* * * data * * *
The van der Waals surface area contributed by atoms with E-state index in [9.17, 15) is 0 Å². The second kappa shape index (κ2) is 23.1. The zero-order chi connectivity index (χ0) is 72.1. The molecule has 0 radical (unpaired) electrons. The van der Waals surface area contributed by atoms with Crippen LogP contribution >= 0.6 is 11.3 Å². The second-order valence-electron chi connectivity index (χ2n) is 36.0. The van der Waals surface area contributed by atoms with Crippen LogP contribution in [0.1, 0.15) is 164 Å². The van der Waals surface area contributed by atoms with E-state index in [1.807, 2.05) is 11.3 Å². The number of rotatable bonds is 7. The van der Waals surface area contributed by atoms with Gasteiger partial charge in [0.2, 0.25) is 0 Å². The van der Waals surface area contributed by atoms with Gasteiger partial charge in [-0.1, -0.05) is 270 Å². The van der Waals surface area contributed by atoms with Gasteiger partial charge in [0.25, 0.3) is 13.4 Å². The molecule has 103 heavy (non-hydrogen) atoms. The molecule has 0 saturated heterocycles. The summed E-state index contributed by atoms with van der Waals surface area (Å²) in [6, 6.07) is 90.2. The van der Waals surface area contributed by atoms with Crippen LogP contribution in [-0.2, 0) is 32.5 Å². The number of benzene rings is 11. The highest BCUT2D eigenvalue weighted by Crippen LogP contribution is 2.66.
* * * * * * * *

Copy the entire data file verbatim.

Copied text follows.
The van der Waals surface area contributed by atoms with E-state index in [9.17, 15) is 0 Å². The second kappa shape index (κ2) is 23.1. The zero-order chi connectivity index (χ0) is 72.1. The molecule has 0 radical (unpaired) electrons. The van der Waals surface area contributed by atoms with Crippen LogP contribution >= 0.6 is 11.3 Å². The second-order valence-electron chi connectivity index (χ2n) is 36.0. The van der Waals surface area contributed by atoms with Crippen LogP contribution in [0.1, 0.15) is 164 Å². The van der Waals surface area contributed by atoms with E-state index in [1.807, 2.05) is 11.3 Å². The number of rotatable bonds is 7. The van der Waals surface area contributed by atoms with Gasteiger partial charge in [0.2, 0.25) is 0 Å². The van der Waals surface area contributed by atoms with Gasteiger partial charge in [-0.1, -0.05) is 270 Å². The van der Waals surface area contributed by atoms with Gasteiger partial charge in [0.25, 0.3) is 13.4 Å². The molecule has 103 heavy (non-hydrogen) atoms. The molecule has 0 saturated heterocycles. The summed E-state index contributed by atoms with van der Waals surface area (Å²) in [6, 6.07) is 90.2. The van der Waals surface area contributed by atoms with Crippen LogP contribution in [-0.2, 0) is 32.5 Å². The number of benzene rings is 11. The highest BCUT2D eigenvalue weighted by Crippen LogP contribution is 2.66.